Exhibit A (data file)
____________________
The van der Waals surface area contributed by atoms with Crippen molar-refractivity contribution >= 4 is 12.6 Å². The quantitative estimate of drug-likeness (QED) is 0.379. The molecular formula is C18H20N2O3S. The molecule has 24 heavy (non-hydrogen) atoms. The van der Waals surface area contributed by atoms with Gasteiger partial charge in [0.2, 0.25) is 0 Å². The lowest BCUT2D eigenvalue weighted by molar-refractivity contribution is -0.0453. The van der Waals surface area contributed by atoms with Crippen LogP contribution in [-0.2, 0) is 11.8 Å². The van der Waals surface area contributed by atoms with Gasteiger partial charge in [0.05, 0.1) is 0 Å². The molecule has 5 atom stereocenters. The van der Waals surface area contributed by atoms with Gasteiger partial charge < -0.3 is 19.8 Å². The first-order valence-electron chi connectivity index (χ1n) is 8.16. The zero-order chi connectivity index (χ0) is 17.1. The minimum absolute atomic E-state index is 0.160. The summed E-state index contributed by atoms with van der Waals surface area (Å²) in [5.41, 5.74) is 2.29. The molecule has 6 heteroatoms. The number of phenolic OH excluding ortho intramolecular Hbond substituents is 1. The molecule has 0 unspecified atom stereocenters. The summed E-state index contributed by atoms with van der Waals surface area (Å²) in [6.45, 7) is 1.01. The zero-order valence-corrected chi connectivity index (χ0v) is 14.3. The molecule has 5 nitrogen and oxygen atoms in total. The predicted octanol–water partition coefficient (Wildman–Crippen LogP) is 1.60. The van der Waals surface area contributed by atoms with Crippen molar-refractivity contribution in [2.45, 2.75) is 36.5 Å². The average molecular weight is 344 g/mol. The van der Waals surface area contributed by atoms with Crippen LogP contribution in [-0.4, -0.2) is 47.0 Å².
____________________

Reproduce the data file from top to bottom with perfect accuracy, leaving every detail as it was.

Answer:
The van der Waals surface area contributed by atoms with Crippen molar-refractivity contribution >= 4 is 12.6 Å². The quantitative estimate of drug-likeness (QED) is 0.379. The molecular formula is C18H20N2O3S. The molecule has 24 heavy (non-hydrogen) atoms. The van der Waals surface area contributed by atoms with Gasteiger partial charge in [0.2, 0.25) is 0 Å². The lowest BCUT2D eigenvalue weighted by molar-refractivity contribution is -0.0453. The van der Waals surface area contributed by atoms with Crippen LogP contribution in [-0.2, 0) is 11.8 Å². The van der Waals surface area contributed by atoms with Gasteiger partial charge in [0.05, 0.1) is 0 Å². The molecule has 5 atom stereocenters. The van der Waals surface area contributed by atoms with Gasteiger partial charge < -0.3 is 19.8 Å². The first-order valence-electron chi connectivity index (χ1n) is 8.16. The zero-order chi connectivity index (χ0) is 17.1. The minimum absolute atomic E-state index is 0.160. The summed E-state index contributed by atoms with van der Waals surface area (Å²) in [5.41, 5.74) is 2.29. The molecule has 6 heteroatoms. The number of phenolic OH excluding ortho intramolecular Hbond substituents is 1. The molecule has 0 unspecified atom stereocenters. The summed E-state index contributed by atoms with van der Waals surface area (Å²) in [6.45, 7) is 1.01. The zero-order valence-corrected chi connectivity index (χ0v) is 14.3. The molecule has 5 nitrogen and oxygen atoms in total. The predicted octanol–water partition coefficient (Wildman–Crippen LogP) is 1.60. The van der Waals surface area contributed by atoms with Crippen molar-refractivity contribution in [2.45, 2.75) is 36.5 Å². The average molecular weight is 344 g/mol. The van der Waals surface area contributed by atoms with Crippen LogP contribution in [-0.4, -0.2) is 47.0 Å².